Of course we'll never know for sure, but do historians have some reasonable ideas about what knowledge may have been lost at the Library of Serapeum of Alexandria, when it was destroyed by the Decree of Theodosius in 391?
From the movie "Agora" it is shown that the pagan occupants attempted to save whatever they could, and suggests that there may have been philosophical, mathematical, and astronomical research. However, Wikipedia information suggests that at this time the library may not have had such information:
The Serapeum housed part of the Great Library, but it is not known how many, if any, books were contained in it at the time of destruction. Notably, the passage by Socrates makes no clear reference to a library or its contents, only to religious objects. An earlier text by the historian Ammianus Marcellinus indicates that, whatever books might earlier have been housed at the Serapeum, none was there in the last decade of the 4th century. The pagan author Eunapius of Sardis witnessed the demolition, and though he detested Christians, and was a scholar, his account of the Serapeum's destruction makes no mention of any library.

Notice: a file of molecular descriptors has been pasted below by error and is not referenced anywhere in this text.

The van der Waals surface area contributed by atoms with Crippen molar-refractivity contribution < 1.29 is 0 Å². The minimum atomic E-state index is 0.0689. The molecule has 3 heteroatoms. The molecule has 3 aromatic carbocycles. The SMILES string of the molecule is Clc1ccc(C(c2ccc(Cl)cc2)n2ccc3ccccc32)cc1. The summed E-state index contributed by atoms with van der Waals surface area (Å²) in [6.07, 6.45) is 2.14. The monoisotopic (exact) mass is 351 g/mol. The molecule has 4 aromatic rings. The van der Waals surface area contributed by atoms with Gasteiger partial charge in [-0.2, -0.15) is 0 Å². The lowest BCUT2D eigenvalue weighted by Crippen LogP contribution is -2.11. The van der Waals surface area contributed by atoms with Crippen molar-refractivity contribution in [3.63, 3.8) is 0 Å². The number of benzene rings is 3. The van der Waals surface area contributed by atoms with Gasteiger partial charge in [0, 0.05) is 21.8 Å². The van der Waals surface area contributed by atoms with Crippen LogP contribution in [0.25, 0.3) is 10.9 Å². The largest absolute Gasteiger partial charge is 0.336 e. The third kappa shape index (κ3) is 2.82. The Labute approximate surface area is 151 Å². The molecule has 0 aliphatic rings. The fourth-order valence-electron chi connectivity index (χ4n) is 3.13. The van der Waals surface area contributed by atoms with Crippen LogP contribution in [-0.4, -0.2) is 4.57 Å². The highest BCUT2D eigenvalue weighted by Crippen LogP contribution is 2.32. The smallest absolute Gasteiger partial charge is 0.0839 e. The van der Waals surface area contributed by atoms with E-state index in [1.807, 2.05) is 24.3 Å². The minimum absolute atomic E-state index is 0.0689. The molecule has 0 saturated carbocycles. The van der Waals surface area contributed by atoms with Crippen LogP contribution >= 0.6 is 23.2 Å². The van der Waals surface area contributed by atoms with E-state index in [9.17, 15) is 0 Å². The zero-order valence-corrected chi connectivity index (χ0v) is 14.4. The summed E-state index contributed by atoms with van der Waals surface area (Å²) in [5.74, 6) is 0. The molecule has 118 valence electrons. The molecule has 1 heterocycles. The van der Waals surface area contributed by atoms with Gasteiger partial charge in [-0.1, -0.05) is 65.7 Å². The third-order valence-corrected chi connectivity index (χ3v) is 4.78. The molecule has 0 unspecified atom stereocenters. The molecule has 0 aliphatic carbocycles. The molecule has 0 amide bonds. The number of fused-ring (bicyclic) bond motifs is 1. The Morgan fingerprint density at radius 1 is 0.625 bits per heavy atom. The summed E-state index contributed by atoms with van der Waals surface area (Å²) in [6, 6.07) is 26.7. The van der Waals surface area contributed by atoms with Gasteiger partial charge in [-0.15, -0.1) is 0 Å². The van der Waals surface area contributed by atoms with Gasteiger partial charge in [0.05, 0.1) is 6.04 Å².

So, my question is: in this or other destructive events, did the Library of Alexandria house information that was lost, and caused for lack of a better term, a setback for the progress of human knowledge?